Magazine article The New Yorker

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Magazine article The New Yorker

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Article excerpt

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The designer LaQuan Smith checked the setting on his iron before he started pressing a black pleated waffle-mesh dress the other day, in his showroom, in Long Island City. The dress was made of neoprene, and too much heat might melt it. Behind him, on three racks, hung his Spring 2016 collection. He flicked through neon neoprene sweaters and tweed bustiers and pulled out a slinky dress of golden fishnet, which he had also made in emerald green, for Rihanna, who wore it on tour in South America. "Because of the 'Bitch Better Have My Money' track, I was, like, This would be perfect for her," he said. He sent the dress to her with a note saying so, and she thanked him on Instagram.

Smith, twenty-seven, is tall and lean. He wore a red baseball cap, a long-sleeved green T-shirt, skinny jeans ripped at the knees, and tan hiking boots. He grew up in St. Albans, Queens. His grandmother taught him to sew, and he got his first sewing machine when he was twelve. He'd go to Walmart and buy stretch fabrics for $2.99 a yard.

"I was making cute little crop tops and miniskirts that I thought were really, really hot," he said. In junior high school, he wrote letters to his guidance counsellor making a case for why the school should hold fashion shows. He was inspired by R. & B. singers of the nineties: J. Lo, TLC, Destiny's Child. After attending the High School of Art and Design, he applied to Parsons and the Fashion Institute of Technology, and was rejected. Years later, both schools invited him to speak. "It was flattering," he said. "But it was also, like, 'Girl, bye!' " (In the end, he gave the talks.)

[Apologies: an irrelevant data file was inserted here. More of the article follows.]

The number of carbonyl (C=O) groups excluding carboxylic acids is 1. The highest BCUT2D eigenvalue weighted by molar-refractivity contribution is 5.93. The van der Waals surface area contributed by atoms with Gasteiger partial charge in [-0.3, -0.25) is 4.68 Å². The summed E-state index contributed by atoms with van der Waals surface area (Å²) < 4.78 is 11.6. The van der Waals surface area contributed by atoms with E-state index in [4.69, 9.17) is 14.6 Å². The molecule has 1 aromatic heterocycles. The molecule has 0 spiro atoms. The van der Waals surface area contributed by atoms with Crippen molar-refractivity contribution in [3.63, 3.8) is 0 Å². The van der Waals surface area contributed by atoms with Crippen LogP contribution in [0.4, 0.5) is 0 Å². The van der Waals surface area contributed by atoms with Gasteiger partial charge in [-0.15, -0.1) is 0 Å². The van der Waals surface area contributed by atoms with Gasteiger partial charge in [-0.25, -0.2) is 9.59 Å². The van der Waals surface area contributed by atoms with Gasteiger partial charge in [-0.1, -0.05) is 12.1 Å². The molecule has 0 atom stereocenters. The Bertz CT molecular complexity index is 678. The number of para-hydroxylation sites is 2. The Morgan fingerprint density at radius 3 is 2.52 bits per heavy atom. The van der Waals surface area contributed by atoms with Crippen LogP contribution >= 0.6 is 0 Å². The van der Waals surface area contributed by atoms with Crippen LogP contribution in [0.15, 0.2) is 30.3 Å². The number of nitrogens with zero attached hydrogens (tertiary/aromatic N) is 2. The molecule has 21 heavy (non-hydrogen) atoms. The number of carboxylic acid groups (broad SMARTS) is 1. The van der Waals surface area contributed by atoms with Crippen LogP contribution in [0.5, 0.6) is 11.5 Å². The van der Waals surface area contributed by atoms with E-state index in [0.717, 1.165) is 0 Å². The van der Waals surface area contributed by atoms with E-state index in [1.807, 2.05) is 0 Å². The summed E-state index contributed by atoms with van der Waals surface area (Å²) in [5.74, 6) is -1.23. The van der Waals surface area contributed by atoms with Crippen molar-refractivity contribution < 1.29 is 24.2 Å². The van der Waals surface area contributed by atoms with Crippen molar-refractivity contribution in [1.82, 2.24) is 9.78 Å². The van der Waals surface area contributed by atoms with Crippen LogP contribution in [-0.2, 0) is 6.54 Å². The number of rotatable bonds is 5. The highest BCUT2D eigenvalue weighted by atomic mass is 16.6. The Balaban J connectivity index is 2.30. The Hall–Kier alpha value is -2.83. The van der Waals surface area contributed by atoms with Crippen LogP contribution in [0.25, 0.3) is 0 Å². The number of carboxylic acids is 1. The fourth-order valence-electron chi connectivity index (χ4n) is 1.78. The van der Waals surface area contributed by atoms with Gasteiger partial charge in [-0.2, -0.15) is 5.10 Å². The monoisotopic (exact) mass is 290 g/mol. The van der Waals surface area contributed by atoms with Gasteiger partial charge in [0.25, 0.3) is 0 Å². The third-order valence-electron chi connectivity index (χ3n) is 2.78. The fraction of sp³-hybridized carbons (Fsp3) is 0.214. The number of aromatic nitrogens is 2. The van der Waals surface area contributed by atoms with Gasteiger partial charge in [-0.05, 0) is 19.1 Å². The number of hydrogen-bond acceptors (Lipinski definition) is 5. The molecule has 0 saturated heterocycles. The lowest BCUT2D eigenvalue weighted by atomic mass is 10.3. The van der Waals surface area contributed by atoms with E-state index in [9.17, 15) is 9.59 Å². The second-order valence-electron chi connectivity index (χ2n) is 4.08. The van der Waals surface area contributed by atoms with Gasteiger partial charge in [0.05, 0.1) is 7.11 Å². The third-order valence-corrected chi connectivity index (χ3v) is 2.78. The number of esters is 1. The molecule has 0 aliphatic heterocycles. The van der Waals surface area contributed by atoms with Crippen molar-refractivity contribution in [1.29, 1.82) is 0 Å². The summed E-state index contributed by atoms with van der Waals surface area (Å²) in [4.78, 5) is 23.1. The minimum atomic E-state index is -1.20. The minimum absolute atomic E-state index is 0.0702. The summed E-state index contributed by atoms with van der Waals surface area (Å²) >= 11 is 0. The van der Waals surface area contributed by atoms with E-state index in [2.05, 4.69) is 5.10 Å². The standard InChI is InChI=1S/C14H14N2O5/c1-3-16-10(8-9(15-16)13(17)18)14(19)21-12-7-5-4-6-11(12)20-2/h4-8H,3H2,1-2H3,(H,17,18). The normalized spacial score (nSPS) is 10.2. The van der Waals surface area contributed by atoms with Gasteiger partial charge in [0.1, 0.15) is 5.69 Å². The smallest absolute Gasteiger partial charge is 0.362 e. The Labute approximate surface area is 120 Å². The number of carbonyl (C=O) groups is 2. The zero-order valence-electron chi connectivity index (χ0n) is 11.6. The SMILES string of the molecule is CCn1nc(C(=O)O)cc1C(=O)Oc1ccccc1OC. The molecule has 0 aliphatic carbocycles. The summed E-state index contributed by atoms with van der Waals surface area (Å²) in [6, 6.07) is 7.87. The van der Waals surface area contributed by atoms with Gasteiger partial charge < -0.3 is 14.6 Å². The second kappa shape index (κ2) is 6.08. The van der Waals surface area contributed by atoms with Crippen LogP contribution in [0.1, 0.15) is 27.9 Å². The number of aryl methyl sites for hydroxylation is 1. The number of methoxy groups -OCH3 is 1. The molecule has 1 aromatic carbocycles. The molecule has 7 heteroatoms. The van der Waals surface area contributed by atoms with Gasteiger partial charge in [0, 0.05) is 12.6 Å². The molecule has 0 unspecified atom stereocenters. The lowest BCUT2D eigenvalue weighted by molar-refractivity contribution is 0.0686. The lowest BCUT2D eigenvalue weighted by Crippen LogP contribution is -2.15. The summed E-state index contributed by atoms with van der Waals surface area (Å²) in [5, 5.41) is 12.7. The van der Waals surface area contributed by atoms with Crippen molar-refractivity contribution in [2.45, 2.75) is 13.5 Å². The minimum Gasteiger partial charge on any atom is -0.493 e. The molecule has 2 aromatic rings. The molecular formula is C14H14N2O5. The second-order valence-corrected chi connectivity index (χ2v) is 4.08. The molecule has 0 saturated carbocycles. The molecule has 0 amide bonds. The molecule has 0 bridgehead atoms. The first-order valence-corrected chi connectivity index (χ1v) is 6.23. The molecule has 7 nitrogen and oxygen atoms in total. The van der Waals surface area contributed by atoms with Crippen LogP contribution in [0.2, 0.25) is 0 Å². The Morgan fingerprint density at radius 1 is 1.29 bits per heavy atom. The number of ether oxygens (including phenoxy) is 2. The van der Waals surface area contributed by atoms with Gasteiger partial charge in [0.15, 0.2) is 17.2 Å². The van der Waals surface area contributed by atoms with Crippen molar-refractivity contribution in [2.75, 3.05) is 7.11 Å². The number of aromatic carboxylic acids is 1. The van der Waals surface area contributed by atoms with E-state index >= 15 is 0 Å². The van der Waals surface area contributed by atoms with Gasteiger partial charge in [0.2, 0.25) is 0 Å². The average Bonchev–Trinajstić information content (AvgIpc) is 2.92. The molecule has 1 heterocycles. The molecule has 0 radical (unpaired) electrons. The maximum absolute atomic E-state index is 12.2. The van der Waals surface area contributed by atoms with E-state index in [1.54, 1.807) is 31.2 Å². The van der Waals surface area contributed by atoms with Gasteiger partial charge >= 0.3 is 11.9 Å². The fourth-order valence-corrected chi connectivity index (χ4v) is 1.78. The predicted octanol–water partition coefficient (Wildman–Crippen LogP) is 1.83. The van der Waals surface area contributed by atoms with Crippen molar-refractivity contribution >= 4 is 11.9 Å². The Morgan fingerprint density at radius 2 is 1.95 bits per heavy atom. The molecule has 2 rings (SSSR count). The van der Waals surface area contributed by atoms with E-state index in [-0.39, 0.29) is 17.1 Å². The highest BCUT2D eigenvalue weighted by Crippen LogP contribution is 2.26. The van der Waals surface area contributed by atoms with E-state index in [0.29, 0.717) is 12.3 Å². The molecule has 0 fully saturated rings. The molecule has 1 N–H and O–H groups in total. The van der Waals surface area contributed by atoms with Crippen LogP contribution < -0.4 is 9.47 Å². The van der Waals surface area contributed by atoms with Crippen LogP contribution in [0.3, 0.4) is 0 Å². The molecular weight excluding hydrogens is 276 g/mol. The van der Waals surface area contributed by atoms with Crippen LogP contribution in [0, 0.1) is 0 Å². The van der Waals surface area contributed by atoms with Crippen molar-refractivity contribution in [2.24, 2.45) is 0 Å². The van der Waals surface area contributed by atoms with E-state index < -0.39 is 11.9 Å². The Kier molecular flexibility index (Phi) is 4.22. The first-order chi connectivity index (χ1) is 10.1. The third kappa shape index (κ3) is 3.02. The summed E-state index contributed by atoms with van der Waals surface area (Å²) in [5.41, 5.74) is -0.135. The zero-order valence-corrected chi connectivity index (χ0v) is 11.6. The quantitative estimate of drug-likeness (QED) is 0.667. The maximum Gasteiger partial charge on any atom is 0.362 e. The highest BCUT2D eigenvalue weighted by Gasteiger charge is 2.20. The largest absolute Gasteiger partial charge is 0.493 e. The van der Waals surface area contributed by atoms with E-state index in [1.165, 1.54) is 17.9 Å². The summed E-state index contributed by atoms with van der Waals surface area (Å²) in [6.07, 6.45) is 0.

He got an internship at the magazine BlackBook and became a "club kid," going to parties with women friends who were outfitted in his clothes. Sometimes he'd wear the designs himself. "What I've always been trying to do is implement androgyny," he said. "What makes this womenswear, what makes this menswear?" He once went to a Fashion's Night Out event in a metal-spiked catsuit and pony-skin Louboutin pumps and passed out business cards. He'd give his catsuits and leggings to anyone who asked for them. In 2009, he was grocery shopping with his mother at Pathmark when he opened a tabloid and saw a photograph of Lady Gaga wearing his perforated hyper-textured leggings. …

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